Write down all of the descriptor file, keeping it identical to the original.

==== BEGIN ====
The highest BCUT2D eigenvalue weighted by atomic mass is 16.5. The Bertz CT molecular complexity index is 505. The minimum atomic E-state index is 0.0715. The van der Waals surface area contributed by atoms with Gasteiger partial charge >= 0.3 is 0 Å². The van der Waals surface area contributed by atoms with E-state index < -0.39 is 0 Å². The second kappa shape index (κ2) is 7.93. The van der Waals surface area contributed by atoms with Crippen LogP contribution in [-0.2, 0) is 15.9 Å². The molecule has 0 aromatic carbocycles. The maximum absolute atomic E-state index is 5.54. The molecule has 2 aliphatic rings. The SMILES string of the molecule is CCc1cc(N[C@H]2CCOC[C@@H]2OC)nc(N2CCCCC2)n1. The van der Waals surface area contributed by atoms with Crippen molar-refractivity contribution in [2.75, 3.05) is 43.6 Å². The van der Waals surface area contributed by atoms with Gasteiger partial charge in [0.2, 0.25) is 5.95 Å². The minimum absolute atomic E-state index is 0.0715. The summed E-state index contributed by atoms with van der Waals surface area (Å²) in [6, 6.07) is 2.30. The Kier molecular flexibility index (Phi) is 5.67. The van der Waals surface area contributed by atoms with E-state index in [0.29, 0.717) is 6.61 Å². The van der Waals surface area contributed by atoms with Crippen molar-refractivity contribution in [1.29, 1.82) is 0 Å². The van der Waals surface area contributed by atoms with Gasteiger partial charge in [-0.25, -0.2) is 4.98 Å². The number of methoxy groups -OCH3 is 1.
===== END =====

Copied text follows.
The highest BCUT2D eigenvalue weighted by atomic mass is 16.5. The Bertz CT molecular complexity index is 505. The minimum atomic E-state index is 0.0715. The van der Waals surface area contributed by atoms with Gasteiger partial charge >= 0.3 is 0 Å². The van der Waals surface area contributed by atoms with E-state index < -0.39 is 0 Å². The second kappa shape index (κ2) is 7.93. The van der Waals surface area contributed by atoms with Crippen LogP contribution in [-0.2, 0) is 15.9 Å². The molecule has 0 aromatic carbocycles. The maximum absolute atomic E-state index is 5.54. The molecule has 2 aliphatic rings. The SMILES string of the molecule is CCc1cc(N[C@H]2CCOC[C@@H]2OC)nc(N2CCCCC2)n1. The van der Waals surface area contributed by atoms with Crippen molar-refractivity contribution in [2.75, 3.05) is 43.6 Å². The van der Waals surface area contributed by atoms with Gasteiger partial charge in [0.2, 0.25) is 5.95 Å². The minimum absolute atomic E-state index is 0.0715. The summed E-state index contributed by atoms with van der Waals surface area (Å²) in [6, 6.07) is 2.30. The Kier molecular flexibility index (Phi) is 5.67. The van der Waals surface area contributed by atoms with E-state index in [0.29, 0.717) is 6.61 Å². The van der Waals surface area contributed by atoms with Crippen molar-refractivity contribution in [1.29, 1.82) is 0 Å². The van der Waals surface area contributed by atoms with Gasteiger partial charge in [-0.25, -0.2) is 4.98 Å². The number of methoxy groups -OCH3 is 1.